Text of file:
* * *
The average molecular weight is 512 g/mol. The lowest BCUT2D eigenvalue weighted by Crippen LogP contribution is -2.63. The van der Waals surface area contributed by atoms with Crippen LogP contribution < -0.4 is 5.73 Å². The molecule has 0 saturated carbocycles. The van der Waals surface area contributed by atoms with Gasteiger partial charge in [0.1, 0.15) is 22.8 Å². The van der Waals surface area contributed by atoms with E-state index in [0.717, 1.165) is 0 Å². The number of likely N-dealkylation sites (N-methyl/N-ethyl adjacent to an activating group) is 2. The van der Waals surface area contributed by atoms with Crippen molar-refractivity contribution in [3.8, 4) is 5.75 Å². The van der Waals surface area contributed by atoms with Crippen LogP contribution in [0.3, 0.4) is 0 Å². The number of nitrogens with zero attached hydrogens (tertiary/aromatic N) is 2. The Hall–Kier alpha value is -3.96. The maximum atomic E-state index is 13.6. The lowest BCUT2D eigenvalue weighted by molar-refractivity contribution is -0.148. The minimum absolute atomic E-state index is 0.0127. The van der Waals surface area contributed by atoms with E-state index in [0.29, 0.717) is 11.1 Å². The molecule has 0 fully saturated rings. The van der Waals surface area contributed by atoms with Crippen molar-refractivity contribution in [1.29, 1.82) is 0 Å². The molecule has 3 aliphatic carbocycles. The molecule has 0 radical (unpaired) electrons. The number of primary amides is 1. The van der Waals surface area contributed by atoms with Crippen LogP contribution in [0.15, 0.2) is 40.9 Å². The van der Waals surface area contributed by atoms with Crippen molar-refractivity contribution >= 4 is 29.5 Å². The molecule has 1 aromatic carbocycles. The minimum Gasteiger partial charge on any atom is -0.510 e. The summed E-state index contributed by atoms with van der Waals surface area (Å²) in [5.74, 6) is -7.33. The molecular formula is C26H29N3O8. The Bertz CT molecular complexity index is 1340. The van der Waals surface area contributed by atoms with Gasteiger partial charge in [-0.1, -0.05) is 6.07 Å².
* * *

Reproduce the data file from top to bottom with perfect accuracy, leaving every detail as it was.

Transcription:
The average molecular weight is 512 g/mol. The lowest BCUT2D eigenvalue weighted by Crippen LogP contribution is -2.63. The van der Waals surface area contributed by atoms with Crippen LogP contribution < -0.4 is 5.73 Å². The molecule has 0 saturated carbocycles. The van der Waals surface area contributed by atoms with Gasteiger partial charge in [0.1, 0.15) is 22.8 Å². The van der Waals surface area contributed by atoms with E-state index in [0.717, 1.165) is 0 Å². The number of likely N-dealkylation sites (N-methyl/N-ethyl adjacent to an activating group) is 2. The van der Waals surface area contributed by atoms with Crippen molar-refractivity contribution in [3.8, 4) is 5.75 Å². The van der Waals surface area contributed by atoms with Crippen LogP contribution in [0.3, 0.4) is 0 Å². The number of nitrogens with zero attached hydrogens (tertiary/aromatic N) is 2. The Hall–Kier alpha value is -3.96. The maximum atomic E-state index is 13.6. The lowest BCUT2D eigenvalue weighted by molar-refractivity contribution is -0.148. The minimum absolute atomic E-state index is 0.0127. The van der Waals surface area contributed by atoms with E-state index in [0.29, 0.717) is 11.1 Å². The molecule has 0 fully saturated rings. The van der Waals surface area contributed by atoms with Crippen molar-refractivity contribution in [1.29, 1.82) is 0 Å². The molecule has 3 aliphatic carbocycles. The molecule has 0 radical (unpaired) electrons. The number of primary amides is 1. The van der Waals surface area contributed by atoms with Crippen LogP contribution in [0.15, 0.2) is 40.9 Å². The van der Waals surface area contributed by atoms with Crippen molar-refractivity contribution >= 4 is 29.5 Å². The molecule has 1 aromatic carbocycles. The minimum Gasteiger partial charge on any atom is -0.510 e. The summed E-state index contributed by atoms with van der Waals surface area (Å²) in [5.74, 6) is -7.33. The molecular formula is C26H29N3O8. The Bertz CT molecular complexity index is 1340. The van der Waals surface area contributed by atoms with Gasteiger partial charge in [-0.1, -0.05) is 6.07 Å².